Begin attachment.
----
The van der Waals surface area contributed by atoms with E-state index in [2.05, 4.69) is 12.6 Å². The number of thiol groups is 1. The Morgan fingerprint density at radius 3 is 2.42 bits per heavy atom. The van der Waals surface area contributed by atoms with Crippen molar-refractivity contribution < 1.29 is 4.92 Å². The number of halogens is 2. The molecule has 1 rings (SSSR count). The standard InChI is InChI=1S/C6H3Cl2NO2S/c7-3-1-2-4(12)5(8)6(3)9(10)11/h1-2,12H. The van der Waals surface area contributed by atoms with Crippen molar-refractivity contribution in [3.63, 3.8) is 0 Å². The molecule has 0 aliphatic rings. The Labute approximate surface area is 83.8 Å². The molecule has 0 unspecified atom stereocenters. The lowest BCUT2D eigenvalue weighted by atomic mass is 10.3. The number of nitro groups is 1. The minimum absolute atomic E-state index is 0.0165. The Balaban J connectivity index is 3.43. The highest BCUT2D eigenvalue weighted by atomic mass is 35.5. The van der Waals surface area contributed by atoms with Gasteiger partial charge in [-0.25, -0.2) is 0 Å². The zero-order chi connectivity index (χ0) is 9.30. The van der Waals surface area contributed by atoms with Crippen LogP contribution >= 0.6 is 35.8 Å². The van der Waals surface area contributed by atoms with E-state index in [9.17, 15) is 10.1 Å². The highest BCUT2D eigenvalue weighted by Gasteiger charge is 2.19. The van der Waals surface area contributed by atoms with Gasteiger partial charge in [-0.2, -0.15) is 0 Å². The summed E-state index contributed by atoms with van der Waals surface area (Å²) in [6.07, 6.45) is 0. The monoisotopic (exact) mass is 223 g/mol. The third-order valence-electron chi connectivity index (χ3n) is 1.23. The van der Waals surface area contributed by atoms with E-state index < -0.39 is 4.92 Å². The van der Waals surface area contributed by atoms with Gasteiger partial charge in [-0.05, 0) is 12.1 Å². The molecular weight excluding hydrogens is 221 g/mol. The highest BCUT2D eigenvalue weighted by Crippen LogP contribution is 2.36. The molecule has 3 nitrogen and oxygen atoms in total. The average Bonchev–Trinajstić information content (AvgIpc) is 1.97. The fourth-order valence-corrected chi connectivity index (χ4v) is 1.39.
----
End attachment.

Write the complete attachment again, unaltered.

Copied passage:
The van der Waals surface area contributed by atoms with E-state index in [2.05, 4.69) is 12.6 Å². The number of thiol groups is 1. The Morgan fingerprint density at radius 3 is 2.42 bits per heavy atom. The van der Waals surface area contributed by atoms with Crippen molar-refractivity contribution < 1.29 is 4.92 Å². The number of halogens is 2. The molecule has 1 rings (SSSR count). The standard InChI is InChI=1S/C6H3Cl2NO2S/c7-3-1-2-4(12)5(8)6(3)9(10)11/h1-2,12H. The van der Waals surface area contributed by atoms with Crippen molar-refractivity contribution in [3.63, 3.8) is 0 Å². The molecule has 0 aliphatic rings. The Labute approximate surface area is 83.8 Å². The molecule has 0 unspecified atom stereocenters. The lowest BCUT2D eigenvalue weighted by atomic mass is 10.3. The number of nitro groups is 1. The minimum absolute atomic E-state index is 0.0165. The Balaban J connectivity index is 3.43. The highest BCUT2D eigenvalue weighted by atomic mass is 35.5. The van der Waals surface area contributed by atoms with Gasteiger partial charge in [-0.25, -0.2) is 0 Å². The zero-order chi connectivity index (χ0) is 9.30. The van der Waals surface area contributed by atoms with Crippen LogP contribution >= 0.6 is 35.8 Å². The van der Waals surface area contributed by atoms with E-state index in [9.17, 15) is 10.1 Å². The highest BCUT2D eigenvalue weighted by Gasteiger charge is 2.19. The van der Waals surface area contributed by atoms with Gasteiger partial charge in [-0.2, -0.15) is 0 Å². The summed E-state index contributed by atoms with van der Waals surface area (Å²) in [6.07, 6.45) is 0. The monoisotopic (exact) mass is 223 g/mol. The third-order valence-electron chi connectivity index (χ3n) is 1.23. The van der Waals surface area contributed by atoms with E-state index < -0.39 is 4.92 Å². The van der Waals surface area contributed by atoms with Gasteiger partial charge in [-0.05, 0) is 12.1 Å². The molecular weight excluding hydrogens is 221 g/mol. The highest BCUT2D eigenvalue weighted by Crippen LogP contribution is 2.36. The molecule has 3 nitrogen and oxygen atoms in total. The average Bonchev–Trinajstić information content (AvgIpc) is 1.97. The fourth-order valence-corrected chi connectivity index (χ4v) is 1.39.